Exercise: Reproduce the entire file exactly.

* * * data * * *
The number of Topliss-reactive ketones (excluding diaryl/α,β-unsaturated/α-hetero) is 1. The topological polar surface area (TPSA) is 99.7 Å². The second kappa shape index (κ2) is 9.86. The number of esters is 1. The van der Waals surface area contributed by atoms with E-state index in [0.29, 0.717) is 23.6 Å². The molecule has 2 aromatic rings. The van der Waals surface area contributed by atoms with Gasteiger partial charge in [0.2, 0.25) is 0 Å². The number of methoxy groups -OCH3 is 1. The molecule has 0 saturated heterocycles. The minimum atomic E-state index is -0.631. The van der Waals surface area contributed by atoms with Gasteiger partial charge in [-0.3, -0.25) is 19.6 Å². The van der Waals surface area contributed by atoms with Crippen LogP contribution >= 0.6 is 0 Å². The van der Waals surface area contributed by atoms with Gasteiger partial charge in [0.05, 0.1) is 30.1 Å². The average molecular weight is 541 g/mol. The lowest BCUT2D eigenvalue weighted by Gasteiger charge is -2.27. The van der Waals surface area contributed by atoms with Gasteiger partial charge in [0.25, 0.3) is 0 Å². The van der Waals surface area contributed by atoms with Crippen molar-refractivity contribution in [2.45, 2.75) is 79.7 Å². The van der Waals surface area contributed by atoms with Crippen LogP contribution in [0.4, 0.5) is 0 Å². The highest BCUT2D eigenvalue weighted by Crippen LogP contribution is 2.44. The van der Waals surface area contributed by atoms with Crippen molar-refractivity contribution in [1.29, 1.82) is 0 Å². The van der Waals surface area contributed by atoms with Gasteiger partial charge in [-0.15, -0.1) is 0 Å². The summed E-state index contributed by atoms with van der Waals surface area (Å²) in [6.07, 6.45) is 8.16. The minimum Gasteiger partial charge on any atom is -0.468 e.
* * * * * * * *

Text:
The number of Topliss-reactive ketones (excluding diaryl/α,β-unsaturated/α-hetero) is 1. The topological polar surface area (TPSA) is 99.7 Å². The second kappa shape index (κ2) is 9.86. The number of esters is 1. The van der Waals surface area contributed by atoms with E-state index in [0.29, 0.717) is 23.6 Å². The molecule has 2 aromatic rings. The van der Waals surface area contributed by atoms with Gasteiger partial charge in [0.2, 0.25) is 0 Å². The number of methoxy groups -OCH3 is 1. The molecule has 0 saturated heterocycles. The minimum atomic E-state index is -0.631. The van der Waals surface area contributed by atoms with Gasteiger partial charge in [-0.3, -0.25) is 19.6 Å². The van der Waals surface area contributed by atoms with Crippen LogP contribution >= 0.6 is 0 Å². The van der Waals surface area contributed by atoms with Gasteiger partial charge in [0.05, 0.1) is 30.1 Å². The average molecular weight is 541 g/mol. The lowest BCUT2D eigenvalue weighted by Gasteiger charge is -2.27. The van der Waals surface area contributed by atoms with Gasteiger partial charge in [0.25, 0.3) is 0 Å². The van der Waals surface area contributed by atoms with Crippen molar-refractivity contribution in [2.45, 2.75) is 79.7 Å². The van der Waals surface area contributed by atoms with Crippen LogP contribution in [0.4, 0.5) is 0 Å². The highest BCUT2D eigenvalue weighted by Crippen LogP contribution is 2.44. The van der Waals surface area contributed by atoms with Crippen molar-refractivity contribution in [1.29, 1.82) is 0 Å². The van der Waals surface area contributed by atoms with Gasteiger partial charge in [-0.15, -0.1) is 0 Å². The summed E-state index contributed by atoms with van der Waals surface area (Å²) in [6.07, 6.45) is 8.16. The minimum Gasteiger partial charge on any atom is -0.468 e.